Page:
1. What exactly do you mean by “medical record?” A lot of healthcare is slow because it relies on slow or insecure technology. Faxing is still common, even when it’s not useful. A lot of healthcare professionals are not technically-minded, even younger ones, and I see that only getting worse as consumer tech gets easier and easier, requiring less know-how.

          1. I am in pain. My doc is fucking typing with 2 fingers, looking for keys, back spacing to redo his mistakes. I am going to throw his laptop out the window. I am not going to sue him. He does not have to document me, except that the lawyer is forcing him to, “Doc. Stop typing. Help me.”

            1. He’s typing things into the computer so that the nurses know what they’re supposed to do, and you get the right medication(s).

      2. So what do I say to avoid persecution? “Hey Baby, you wanna be a movie star in my motel room?” *wink wink*

        1. Take a pic. It makes it porn, not prostitution.

        2. “So what do I say to avoid persecution?”

          The answer is, of course, “let’s get married!”

      3. “Porn is the depiction of prostitution.”

        You need to broaden your consumption, if that’s the only porn you’re familiar with.

    3. But only the California Supreme Court and perhaps a few other states have actually held that. The US Supreme Court hasn’t.

      1. The US Supreme Court won’t have anything to say about it, because there is not much federal law regarding prostitution, which means there isn’t much reason for federal courts to opine on the subject. Prostitution is mostly a state-level offense.

    4. “Good thing the First Amendment protects adult entertainment films from prostitution laws. Prostitution and pornography are totally morally different from each other.”

      Not to mention drugs. You might think the court is going to now go after “High Time” Magazine, but it appears the Appeals Court believes “imminent threat” is not a matter of timing and location, but things related to sex. For too long we have used the same definition protected speech consistently. I like the idea of an entirely different standard for speech when it relates to sex.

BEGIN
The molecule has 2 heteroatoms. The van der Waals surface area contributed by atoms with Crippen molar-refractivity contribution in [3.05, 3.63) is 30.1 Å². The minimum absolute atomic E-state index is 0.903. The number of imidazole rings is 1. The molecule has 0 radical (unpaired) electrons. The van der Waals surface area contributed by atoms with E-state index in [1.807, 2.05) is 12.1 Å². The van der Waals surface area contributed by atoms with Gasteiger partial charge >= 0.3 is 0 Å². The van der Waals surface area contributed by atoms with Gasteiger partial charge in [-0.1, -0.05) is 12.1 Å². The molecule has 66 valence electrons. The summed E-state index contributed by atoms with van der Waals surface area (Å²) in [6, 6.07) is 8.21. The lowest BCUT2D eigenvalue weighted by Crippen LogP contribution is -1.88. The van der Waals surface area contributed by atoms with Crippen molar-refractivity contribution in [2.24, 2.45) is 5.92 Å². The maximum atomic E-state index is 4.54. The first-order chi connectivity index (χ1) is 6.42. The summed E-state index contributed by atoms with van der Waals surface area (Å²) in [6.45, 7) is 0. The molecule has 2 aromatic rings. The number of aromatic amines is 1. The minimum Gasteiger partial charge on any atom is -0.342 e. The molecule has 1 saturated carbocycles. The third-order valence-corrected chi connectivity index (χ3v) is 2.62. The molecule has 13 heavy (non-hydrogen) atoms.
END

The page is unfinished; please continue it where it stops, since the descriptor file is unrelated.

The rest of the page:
A major step froward. We are finally moving beyond courts willing to protect unpopular speech.

      Good to see they agree speech they think is wrong should be illegal.

    1. Your vehicle warranty is about to expire.
      Would you like to renew it? Press 1.

      1. Ten times a day, instead of five times a day, before the lawyer remedy.

    2. ” You refused to listen to the advice to add 10 cent tax to each call”

      Because that’s stupid advice.

      What we need is to declare that phone spamming is economic terrorism, and deploy Seal Teams to extract the people doing it from the foreign countries they operate in. This is the sole campaign promise my campaign for President in 2024 will use.

      1. They can drop the income tax by the amount collected if you are too cheap to pay 10 cents to avoid robocalls. You make 100 calls a month at 10 cents extra. They make 10 million calls a month. You do the math.

        1. Being repetititive about your bad idea doesn’t make it less off a bad idea.
          What enforcement mechanism are you going to attach to my phone to collect your spam tax? And how do you condition Republicans to prevent them from reflexively cutting the tax the next time they run Congress?

  6. Good conviction.

  7. ENB article choices reduced by half.

  8. Anyone remember the Jake Baker case? (United States v. Alkhabaz, 104 F.3d 1492 (6th Cir. 1997))

    He was writing snuff stories about murdering women, including one specifically-named woman who actually was a real student in one of his classes — and posting them on usenet. The judge threw out the prosecution on the grounds that there was no evidence that he actually intended to do any of this, no evidence that it was anything but a fantasy.

    How is this any different?

    1: Where is the proof (i.e. convictions) that those women actually *are* prostitutes?

    2: Where s the proof (i.e. convictions) that the the men actually were their clients?

    3: And then where is the proof that *he* was the person who connected them, and encouraged the prostitution?

    1. I’m gonna hazard a guess that the cop, on this guy’s recommendation, slept with many prostitutes in order to make sure they had a solid case. Have to be thorough, you know.

  9. I don’t buy this as either incitement or solicitation. This is personal narrative. Personal narrative about crimes is FULLY protected by the First Amendment under the Simon & Schuster v. New York Crime Victims Board case. Doesn’t matter if it encourages someone else to commit crimes. It’s still fully protected speech.